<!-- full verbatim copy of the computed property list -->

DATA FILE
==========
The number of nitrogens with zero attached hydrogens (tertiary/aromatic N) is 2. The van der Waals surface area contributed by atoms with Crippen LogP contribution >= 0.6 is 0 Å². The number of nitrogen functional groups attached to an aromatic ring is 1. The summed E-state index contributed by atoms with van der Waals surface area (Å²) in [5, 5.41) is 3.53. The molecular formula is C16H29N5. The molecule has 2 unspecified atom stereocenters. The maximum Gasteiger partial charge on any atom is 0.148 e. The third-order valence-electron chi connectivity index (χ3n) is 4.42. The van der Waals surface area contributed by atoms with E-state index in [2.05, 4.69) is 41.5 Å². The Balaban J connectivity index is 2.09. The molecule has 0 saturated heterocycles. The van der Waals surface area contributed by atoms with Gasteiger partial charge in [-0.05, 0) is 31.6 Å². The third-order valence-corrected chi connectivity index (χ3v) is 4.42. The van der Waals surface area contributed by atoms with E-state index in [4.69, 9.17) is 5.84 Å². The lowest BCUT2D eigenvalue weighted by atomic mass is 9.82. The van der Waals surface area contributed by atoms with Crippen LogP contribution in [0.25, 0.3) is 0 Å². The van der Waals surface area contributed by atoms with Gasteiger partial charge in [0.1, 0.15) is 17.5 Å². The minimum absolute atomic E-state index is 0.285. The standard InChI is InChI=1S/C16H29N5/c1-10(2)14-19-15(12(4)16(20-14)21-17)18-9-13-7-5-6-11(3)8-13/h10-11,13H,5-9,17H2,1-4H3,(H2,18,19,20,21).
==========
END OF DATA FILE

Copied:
The number of nitrogens with zero attached hydrogens (tertiary/aromatic N) is 2. The van der Waals surface area contributed by atoms with Crippen LogP contribution >= 0.6 is 0 Å². The number of nitrogen functional groups attached to an aromatic ring is 1. The summed E-state index contributed by atoms with van der Waals surface area (Å²) in [5, 5.41) is 3.53. The molecular formula is C16H29N5. The molecule has 2 unspecified atom stereocenters. The maximum Gasteiger partial charge on any atom is 0.148 e. The third-order valence-electron chi connectivity index (χ3n) is 4.42. The van der Waals surface area contributed by atoms with E-state index in [2.05, 4.69) is 41.5 Å². The Balaban J connectivity index is 2.09. The molecule has 0 saturated heterocycles. The van der Waals surface area contributed by atoms with Gasteiger partial charge in [-0.05, 0) is 31.6 Å². The third-order valence-corrected chi connectivity index (χ3v) is 4.42. The van der Waals surface area contributed by atoms with E-state index in [4.69, 9.17) is 5.84 Å². The lowest BCUT2D eigenvalue weighted by atomic mass is 9.82. The van der Waals surface area contributed by atoms with Crippen LogP contribution in [0.25, 0.3) is 0 Å². The van der Waals surface area contributed by atoms with Gasteiger partial charge in [0.1, 0.15) is 17.5 Å². The minimum absolute atomic E-state index is 0.285. The standard InChI is InChI=1S/C16H29N5/c1-10(2)14-19-15(12(4)16(20-14)21-17)18-9-13-7-5-6-11(3)8-13/h10-11,13H,5-9,17H2,1-4H3,(H2,18,19,20,21).